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Kaufman Connections Brings Dance to 32nd Street Classrooms

Senior Alvaro Montelongo talks with two of his students.

This year, the USC Glorya Kaufman School of Dance launched Kaufman Connections, a new initiative for community engagement, whose pilot program is partnering with 32nd Street Elementary School on a 24-week, hip-hop dance program led by USC Kaufman BFA students.

The program brings the choreographic process with a focus on hip-hop to over 200 3rd-, 4th- and 5th-grade students through weekly, one-hour sessions of integrated dance instruction on the 32nd Street Elementary School campus. Ultimately the program participants will demonstrate their learnings in two performances: one in the fall at an annual arts showcase at USC’s Bovard Auditorium, and a culminating performance in the spring at the Glorya Kaufman International Dance Center at USC.

From Students to Teaching Artists


Senior Helen Gratch demonstrates for her students | Photo by Cecile Oreste

The group of teaching artists leading the classes design and teach each lesson themselves. According to the group, this is one of the most valuable parts of their experience thus far.

“Part of the brilliance of a community-based education program is that teaching artists learn more about themselves and about empathy through the process of teaching,” said senior Ardyn Flynt. “In this way, my students have been as much my teacher as me to them. I have learned to gauge the eclectic energy of the room, and tailor my energy to meet the students’ needs. I’ve watched my students respond both positively and negatively to concepts I’ve introduced or explained. In consequence, I choose my language carefully and am aware of my own body language when relaying a concept. I have learned to be patient with myself. I’ve also changed my measure of ‘success’ to something inclusive of my students’ abilities and interest.”

USC Kaufman Faculty Mentorship


The 32nd Street students try out a few moves | Photo by Cecile Oreste

To ensure the quality of each class, the teaching artists are receiving training and ongoing professional mentorship from USC Kaufman faculty member and program director, Tiffany Bong, who has worked in the field of K-12 dance education for over 10 years.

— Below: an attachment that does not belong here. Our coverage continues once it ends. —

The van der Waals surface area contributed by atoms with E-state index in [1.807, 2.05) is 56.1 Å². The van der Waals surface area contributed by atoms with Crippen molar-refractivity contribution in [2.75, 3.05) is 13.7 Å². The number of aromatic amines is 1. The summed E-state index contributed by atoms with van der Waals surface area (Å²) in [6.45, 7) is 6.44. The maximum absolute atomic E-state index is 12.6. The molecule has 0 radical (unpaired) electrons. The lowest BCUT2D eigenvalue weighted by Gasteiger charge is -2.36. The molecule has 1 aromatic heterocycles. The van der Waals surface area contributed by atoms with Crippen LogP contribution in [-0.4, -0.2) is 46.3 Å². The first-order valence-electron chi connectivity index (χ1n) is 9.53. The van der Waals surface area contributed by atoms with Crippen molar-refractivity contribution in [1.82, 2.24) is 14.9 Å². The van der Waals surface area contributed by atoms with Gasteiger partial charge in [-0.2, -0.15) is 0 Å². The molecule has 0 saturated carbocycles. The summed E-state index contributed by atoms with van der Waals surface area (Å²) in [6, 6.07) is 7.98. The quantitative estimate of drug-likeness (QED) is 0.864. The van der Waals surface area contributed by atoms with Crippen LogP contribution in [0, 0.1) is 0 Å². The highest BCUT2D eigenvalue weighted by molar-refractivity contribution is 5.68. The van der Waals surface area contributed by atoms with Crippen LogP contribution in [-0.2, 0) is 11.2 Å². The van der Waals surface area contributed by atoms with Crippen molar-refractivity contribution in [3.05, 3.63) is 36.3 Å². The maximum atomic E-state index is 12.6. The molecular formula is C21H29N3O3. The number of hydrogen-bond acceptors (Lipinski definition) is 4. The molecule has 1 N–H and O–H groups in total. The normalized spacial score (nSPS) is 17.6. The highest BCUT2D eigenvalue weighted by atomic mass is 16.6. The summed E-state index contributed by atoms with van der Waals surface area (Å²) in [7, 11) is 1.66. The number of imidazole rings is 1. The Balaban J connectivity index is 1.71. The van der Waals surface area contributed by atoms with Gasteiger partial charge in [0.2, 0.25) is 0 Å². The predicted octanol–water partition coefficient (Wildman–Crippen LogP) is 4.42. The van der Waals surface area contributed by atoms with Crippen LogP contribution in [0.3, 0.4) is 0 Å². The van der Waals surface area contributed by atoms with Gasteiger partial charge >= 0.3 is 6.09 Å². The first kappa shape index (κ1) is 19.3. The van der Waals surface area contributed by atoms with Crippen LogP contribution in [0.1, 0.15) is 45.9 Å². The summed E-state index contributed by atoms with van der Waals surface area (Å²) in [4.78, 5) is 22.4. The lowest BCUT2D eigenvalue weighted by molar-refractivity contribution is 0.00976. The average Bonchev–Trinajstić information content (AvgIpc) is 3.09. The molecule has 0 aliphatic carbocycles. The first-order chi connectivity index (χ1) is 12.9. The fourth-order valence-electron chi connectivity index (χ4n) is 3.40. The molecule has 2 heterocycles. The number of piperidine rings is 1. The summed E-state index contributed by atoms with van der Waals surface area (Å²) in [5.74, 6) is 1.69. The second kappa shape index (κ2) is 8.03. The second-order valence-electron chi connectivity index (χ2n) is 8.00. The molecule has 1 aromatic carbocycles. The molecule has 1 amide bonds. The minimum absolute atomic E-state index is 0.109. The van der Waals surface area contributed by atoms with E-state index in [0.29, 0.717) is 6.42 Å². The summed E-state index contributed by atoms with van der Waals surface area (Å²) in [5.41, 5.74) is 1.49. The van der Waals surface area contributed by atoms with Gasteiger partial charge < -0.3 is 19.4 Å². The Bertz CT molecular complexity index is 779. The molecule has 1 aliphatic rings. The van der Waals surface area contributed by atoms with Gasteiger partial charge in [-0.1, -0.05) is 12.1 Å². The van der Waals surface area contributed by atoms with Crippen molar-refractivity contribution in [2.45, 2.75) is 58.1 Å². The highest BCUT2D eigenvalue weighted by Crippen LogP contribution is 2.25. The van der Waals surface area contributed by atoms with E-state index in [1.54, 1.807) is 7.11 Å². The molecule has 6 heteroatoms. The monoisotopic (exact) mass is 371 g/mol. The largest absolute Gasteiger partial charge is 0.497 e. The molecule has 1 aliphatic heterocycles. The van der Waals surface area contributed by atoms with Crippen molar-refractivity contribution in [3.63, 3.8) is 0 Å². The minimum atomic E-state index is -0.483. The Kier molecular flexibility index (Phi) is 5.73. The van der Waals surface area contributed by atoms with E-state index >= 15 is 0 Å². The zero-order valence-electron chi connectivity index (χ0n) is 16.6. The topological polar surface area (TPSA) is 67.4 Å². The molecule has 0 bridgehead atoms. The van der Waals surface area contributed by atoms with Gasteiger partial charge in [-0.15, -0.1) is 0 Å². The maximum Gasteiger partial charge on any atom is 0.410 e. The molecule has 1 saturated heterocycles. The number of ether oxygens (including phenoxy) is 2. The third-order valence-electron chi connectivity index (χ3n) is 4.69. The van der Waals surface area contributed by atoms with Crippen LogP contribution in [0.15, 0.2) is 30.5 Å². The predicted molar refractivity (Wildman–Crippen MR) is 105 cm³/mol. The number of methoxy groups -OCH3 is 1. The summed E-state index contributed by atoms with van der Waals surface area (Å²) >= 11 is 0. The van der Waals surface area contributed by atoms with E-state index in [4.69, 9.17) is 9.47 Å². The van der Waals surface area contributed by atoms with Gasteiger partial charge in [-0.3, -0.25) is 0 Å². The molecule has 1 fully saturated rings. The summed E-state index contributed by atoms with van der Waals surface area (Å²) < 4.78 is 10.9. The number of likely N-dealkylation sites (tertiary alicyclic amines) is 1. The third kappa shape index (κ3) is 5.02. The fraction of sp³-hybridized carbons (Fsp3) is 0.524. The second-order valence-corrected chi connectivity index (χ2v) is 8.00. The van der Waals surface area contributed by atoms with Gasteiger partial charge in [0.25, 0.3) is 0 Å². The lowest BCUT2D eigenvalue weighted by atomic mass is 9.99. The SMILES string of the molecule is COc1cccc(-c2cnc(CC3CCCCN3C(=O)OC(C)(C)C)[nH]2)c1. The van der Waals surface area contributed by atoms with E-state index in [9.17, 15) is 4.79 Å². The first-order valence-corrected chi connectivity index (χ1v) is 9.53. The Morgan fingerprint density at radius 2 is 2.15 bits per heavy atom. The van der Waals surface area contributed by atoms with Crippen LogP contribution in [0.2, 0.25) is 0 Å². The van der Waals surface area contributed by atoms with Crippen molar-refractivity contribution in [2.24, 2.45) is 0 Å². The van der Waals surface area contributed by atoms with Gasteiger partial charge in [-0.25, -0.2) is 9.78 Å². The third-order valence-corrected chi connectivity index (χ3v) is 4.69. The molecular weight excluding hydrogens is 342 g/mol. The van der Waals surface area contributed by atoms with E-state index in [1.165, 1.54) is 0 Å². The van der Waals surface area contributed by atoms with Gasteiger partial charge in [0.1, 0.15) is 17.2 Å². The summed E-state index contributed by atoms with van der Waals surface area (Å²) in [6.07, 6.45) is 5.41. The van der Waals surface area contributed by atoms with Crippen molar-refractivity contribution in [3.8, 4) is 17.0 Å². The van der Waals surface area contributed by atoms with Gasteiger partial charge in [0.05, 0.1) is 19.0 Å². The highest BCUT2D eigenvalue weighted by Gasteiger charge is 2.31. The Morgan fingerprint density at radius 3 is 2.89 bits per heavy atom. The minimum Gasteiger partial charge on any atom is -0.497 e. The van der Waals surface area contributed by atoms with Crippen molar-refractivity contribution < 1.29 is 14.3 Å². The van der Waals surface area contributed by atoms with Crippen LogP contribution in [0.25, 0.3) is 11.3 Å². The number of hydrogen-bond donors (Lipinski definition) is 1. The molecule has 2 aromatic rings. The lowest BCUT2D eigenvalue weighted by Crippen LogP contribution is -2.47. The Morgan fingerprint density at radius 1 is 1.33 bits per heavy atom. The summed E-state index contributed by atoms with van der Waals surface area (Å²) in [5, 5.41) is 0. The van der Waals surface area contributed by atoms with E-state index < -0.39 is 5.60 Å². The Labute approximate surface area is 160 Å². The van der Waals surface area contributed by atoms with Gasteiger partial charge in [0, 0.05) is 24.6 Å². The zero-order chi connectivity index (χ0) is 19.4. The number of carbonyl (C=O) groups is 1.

For five years, Bong’s own K-12 dance education company, UniverSOUL Hip-Hop, has mentored and transitioned aspiring hip-hop artists to teach dance to students, bringing cutting-edge hip-hop instruction to diverse communities throughout L.A.

“Our director, Professor Bong, has shared tactics for effectively teaching young people that are particularly helpful,” said junior Rachel Harris. “She encourages us to positively reinforce good habits while demonstrating and analyzing the dance and rhythmical concepts in our classes. Since incorporating these tools into the lesson, I have seen a positive shift not only in how the students understand and connect with the material but also in building a healthy relationship with the teacher.”

Giving Back


Senior Alvaro Montelongo observes his students’ work | Photo by Cecile Oreste

According to USC Kaufman faculty member Tiffany Bong, the program builds on the students’ relationships with their teachers. It also hopes to increase teacher comprehension of grade-specific dance content standards. The program also aims to teach basic elements of dance and the choreographic process, with the goal of encouraging the extended application of dance in the classroom.

“Alongside providing quality dance instruction, one of the key objectives is to provide a cultural movement practice that will foster community, confidence and social-emotional learning for each child. We aim to develop important transferable life skills that are naturally embedded into the process of dance-making and performance,” Bong added.

Additionally, Kaufman Connections aims to serve other grade levels, as well as family and community members through two public performances. Kaufman Connections will also invite the community to attend rehearsals and other programs including an annual hip-hop conference.

This program was made possible by a generous grant from USC’s Good Neighbors Campaign,  a USC staff funded initiative which supports local community programs focusing on education, particularly in the neighborhoods surrounding USC’s downtown campus. Kaufman Connections is also made possible with funding from Arts in Action. Arts in Action is a program under the USC Provost’s Arts and Humanities Initiative. It supports USC arts activities that facilitate positive social change and enhance our collective quality of life within the community.

By Sara Silberman

Kaufman Connections Brings Dance to 32nd Street Classrooms was originally published on the University of Southern California website.